Arts and Entertainment

A genuinely odd collaboration, this, between the classical pianist Dinnerstein and the country singer-songwriter Merritt.

Imelda May, Royal Albert Hall, London

“He’s a big bad boy,” lustily croons six-months pregnant Imelda May on “Johnny’s Got a Boom Boom”, the saucy rockabilly song that catapulted the singer to instant fame.

Black by Design: A 2-Tone Memoir, By Pauline Black

Pauline Black's earliest memory is of vomiting, at the age of four, on to a pile of sheets that had been cleaned, starched and ironed by her mother. "She was not amused but then again it was her own fault," says Black. "She shouldn't have told me I was adopted."

Leading article: Lost greatness

The news of her death was shocking, but sadly no one could say it was unexpected. That precocious, extravagant talent which brought Amy Winehouse success and critical acclaim was matched by her capacity for self-destruction. In an example of the enigma of human creativity, she was able to use the chaotic darkness of her addictions – drink, drugs and toxic relationships – to create music and lyrics which channelled her hurt and despair into great songs which immediately spoke to millions. And she delivered them in that astonishing voice, one of the greatest of modern times, as powerfully and immediately moving as those of Billie Holiday, Edith Piaf and Maria Callas.

Album: Madeleine Peyroux, Standing on the Rooftop (Emarcy / Decca)

Her last album introduced the concept of Peyroux the full-blown auteur.

Album: Billie Holiday, Four Classic Albums (Avid)

Pure gold: nearly three hours of classic 1950s Holiday (mostly recorded for Norman Granz on Clef), for about a fiver.

Encounters with legends: 'I was Douglas Adams's flatmate'

What was Dudley Moore like in bed? How would you feel if you were asked to stand in for Billie Holliday? What kind of man would share a flat with Douglas Adams? And what sort of girl would hit the road with Ernest Hemingway?

Warpaint, Scala, London

Warpaint walk on stage to a room full of expectation: it has been a big year for the all-girl quartet from Los Angeles. Despite forming six years ago, the past 12 months have seen the online music community put the band on the metaphorical pedestal that comes with being just that pretty and just that good.

Barclays Cheltenham Jazz Festival, Town Hall and other venues, Cheltenham

An annual festival rounds up some fab singing, and a great discovery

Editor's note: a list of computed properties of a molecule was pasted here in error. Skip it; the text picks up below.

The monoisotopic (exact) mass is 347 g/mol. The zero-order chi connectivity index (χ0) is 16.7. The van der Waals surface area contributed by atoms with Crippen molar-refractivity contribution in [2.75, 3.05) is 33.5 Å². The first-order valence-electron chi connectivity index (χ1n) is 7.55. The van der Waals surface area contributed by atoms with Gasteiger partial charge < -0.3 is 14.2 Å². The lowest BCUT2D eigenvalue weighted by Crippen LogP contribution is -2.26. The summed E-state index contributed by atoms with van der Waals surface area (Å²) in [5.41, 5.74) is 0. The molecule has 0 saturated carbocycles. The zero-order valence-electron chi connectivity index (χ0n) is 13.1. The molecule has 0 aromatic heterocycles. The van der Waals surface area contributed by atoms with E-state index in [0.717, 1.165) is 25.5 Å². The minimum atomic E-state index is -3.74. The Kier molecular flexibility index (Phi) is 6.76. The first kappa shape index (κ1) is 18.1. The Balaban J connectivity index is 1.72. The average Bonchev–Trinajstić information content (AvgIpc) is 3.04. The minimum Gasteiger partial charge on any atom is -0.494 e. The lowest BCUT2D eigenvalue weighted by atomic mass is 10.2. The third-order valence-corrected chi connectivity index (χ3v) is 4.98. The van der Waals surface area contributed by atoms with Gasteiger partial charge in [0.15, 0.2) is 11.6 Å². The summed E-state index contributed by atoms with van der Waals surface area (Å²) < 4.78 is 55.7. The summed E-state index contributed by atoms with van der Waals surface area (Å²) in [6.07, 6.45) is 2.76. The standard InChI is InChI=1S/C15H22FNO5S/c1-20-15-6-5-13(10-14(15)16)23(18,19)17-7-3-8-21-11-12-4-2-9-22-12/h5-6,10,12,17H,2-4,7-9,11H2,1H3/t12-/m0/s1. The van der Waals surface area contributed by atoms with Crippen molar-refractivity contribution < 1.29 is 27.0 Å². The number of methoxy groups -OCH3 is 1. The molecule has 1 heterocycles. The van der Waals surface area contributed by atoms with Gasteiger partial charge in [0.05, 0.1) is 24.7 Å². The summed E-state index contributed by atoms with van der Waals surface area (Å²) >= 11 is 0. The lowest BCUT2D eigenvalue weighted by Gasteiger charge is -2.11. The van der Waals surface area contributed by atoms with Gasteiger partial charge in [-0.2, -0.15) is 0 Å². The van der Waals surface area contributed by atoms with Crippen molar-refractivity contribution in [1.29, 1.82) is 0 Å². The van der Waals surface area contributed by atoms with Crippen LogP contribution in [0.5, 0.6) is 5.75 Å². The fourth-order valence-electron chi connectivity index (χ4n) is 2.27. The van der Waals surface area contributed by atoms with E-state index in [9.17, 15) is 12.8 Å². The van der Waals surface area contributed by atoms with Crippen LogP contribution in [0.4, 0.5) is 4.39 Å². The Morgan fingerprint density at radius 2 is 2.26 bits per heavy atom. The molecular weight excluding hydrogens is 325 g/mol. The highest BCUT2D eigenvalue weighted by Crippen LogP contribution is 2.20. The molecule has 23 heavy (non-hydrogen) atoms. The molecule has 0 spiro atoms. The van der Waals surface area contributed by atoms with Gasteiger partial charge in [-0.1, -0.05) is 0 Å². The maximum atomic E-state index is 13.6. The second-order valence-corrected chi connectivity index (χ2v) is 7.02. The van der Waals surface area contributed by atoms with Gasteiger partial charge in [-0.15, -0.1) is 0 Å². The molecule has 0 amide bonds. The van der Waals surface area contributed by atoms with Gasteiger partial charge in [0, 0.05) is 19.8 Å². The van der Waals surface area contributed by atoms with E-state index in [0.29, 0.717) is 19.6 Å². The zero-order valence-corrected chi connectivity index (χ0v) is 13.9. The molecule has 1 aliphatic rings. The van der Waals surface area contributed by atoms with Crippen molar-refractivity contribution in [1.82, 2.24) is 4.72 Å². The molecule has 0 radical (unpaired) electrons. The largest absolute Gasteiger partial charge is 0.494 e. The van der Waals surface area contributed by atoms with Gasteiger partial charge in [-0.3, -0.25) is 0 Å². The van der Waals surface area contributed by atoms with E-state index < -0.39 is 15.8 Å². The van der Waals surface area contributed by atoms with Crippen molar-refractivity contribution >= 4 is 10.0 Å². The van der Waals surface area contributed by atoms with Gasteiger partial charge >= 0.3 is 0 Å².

Album: Amira and Merima Kljuco, Zumra (World Village)

This album's roots lie deep in the Balkan tradition of sevdah, the urban folk music of Bosnia-Herzegovina, which touches on sadness, but is mostly about making love by moonlight.

Album: Carmen Souza, Protegid (Galileo Music)

The poetic voice is as original as the musical one.

Herb Ellis: Dextrous and distinctive guitarist who worked with Oscar Peterson, Ella Fitzgerald and Billie Holiday

Les Paul, doyen of guitarists everywhere, was in no doubt about Herb Ellis. "If you're not swinging, he's gonna make you swing. Of the whole bunch of guys who play hollow-body guitar I think Herb Ellis has got the most drive."

Album: Ljiljana Buttler, Frozen Roses, (Snail Records)

Whether her reputation as "the Billie Holiday of Gypsy music" proves useful or not (and she closes this set with a killer version of "Gloomy Sunday"), Bosnian singer Ljiljana Buttler is one of the great female vocalists of our time, with a deep voice full of woe. A legendary figure in Eastern Europe whose career suffered under the post-communist onslaught of vulgar "turbo-folk", she continues her recent resurgence with this superb acoustic album, backed by an excellent cast of musicians.

Album: Various artists, Sound of the World Presents: Beyond the Horizon (WCJ)

Never mind Womad or the Radio 3 awards, the highlight of any self-respecting world music enthusiast's year should be Charlie Gillett's annual compilation. As ever the 34 tracks from 28 different countries make for a compelling and cohesive listen thanks to the DJ's ear for a strong melody, a compelling vocalist, and a rhythm track which is far removed from the staple kit-drum labourings of most Western pop music. Only a few of the usual suspects are present, such as Orchestra Baobab and Manu Chao, but fear not, this is all quality merchandise and you'll enjoy the journey.

Album: Joan as Police Woman, To Survive (Reveal)

Just as Antony Hegarty first came to prominence as one of Lou Reed's backing singers, Joan Wasser started out as one of Antony and the Johnsons' backing singers before renaming herself Joan as Police Woman.

Album: Karen Dalton, Green Rocky Road (Megaphone)

Karen Dalton hated the tag "folk music’s answer to Billie Holiday". What she would have made of being labelled "the best singer you’ve never heard of" by a broadsheet last year will remain anyone’s guess, since Dalton died in 1993.

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